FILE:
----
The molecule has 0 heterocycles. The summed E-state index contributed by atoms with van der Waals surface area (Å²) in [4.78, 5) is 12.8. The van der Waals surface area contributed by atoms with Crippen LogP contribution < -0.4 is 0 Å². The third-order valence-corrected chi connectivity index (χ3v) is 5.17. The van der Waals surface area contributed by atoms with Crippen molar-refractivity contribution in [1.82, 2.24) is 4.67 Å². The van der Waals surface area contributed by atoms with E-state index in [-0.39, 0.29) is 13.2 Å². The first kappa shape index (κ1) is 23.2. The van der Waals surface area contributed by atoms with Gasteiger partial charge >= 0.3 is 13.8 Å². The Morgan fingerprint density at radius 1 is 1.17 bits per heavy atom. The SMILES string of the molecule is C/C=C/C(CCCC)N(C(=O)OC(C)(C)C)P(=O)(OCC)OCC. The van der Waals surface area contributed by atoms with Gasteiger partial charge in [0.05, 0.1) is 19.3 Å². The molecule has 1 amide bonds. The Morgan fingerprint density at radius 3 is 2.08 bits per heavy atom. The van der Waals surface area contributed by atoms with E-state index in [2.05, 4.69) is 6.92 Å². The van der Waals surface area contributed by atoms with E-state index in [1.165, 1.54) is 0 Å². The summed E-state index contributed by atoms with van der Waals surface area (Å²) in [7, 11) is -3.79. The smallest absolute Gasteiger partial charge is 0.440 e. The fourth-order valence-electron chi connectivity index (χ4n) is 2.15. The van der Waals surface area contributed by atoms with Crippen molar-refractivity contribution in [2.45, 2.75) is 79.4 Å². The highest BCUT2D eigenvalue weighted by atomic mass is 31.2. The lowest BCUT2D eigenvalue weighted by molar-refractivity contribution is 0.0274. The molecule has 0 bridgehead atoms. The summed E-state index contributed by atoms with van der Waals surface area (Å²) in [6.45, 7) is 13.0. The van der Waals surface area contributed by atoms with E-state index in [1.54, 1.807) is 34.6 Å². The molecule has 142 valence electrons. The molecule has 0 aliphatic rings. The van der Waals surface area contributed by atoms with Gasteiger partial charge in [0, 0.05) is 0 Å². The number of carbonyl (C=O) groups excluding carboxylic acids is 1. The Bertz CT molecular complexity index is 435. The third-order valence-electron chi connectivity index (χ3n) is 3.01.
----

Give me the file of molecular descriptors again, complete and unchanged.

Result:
The molecule has 0 heterocycles. The summed E-state index contributed by atoms with van der Waals surface area (Å²) in [4.78, 5) is 12.8. The van der Waals surface area contributed by atoms with Crippen LogP contribution < -0.4 is 0 Å². The third-order valence-corrected chi connectivity index (χ3v) is 5.17. The van der Waals surface area contributed by atoms with Crippen molar-refractivity contribution in [1.82, 2.24) is 4.67 Å². The van der Waals surface area contributed by atoms with E-state index in [-0.39, 0.29) is 13.2 Å². The first kappa shape index (κ1) is 23.2. The van der Waals surface area contributed by atoms with Gasteiger partial charge >= 0.3 is 13.8 Å². The Morgan fingerprint density at radius 1 is 1.17 bits per heavy atom. The SMILES string of the molecule is C/C=C/C(CCCC)N(C(=O)OC(C)(C)C)P(=O)(OCC)OCC. The van der Waals surface area contributed by atoms with Gasteiger partial charge in [0.05, 0.1) is 19.3 Å². The molecule has 1 amide bonds. The Morgan fingerprint density at radius 3 is 2.08 bits per heavy atom. The van der Waals surface area contributed by atoms with E-state index in [2.05, 4.69) is 6.92 Å². The van der Waals surface area contributed by atoms with E-state index in [1.165, 1.54) is 0 Å². The summed E-state index contributed by atoms with van der Waals surface area (Å²) in [7, 11) is -3.79. The smallest absolute Gasteiger partial charge is 0.440 e. The fourth-order valence-electron chi connectivity index (χ4n) is 2.15. The van der Waals surface area contributed by atoms with Crippen molar-refractivity contribution in [2.45, 2.75) is 79.4 Å². The highest BCUT2D eigenvalue weighted by atomic mass is 31.2. The lowest BCUT2D eigenvalue weighted by molar-refractivity contribution is 0.0274. The molecule has 0 bridgehead atoms. The summed E-state index contributed by atoms with van der Waals surface area (Å²) in [6.45, 7) is 13.0. The van der Waals surface area contributed by atoms with E-state index in [1.54, 1.807) is 34.6 Å². The molecule has 142 valence electrons. The molecule has 0 aliphatic rings. The van der Waals surface area contributed by atoms with Gasteiger partial charge in [0, 0.05) is 0 Å². The number of carbonyl (C=O) groups excluding carboxylic acids is 1. The Bertz CT molecular complexity index is 435. The third-order valence-electron chi connectivity index (χ3n) is 3.01.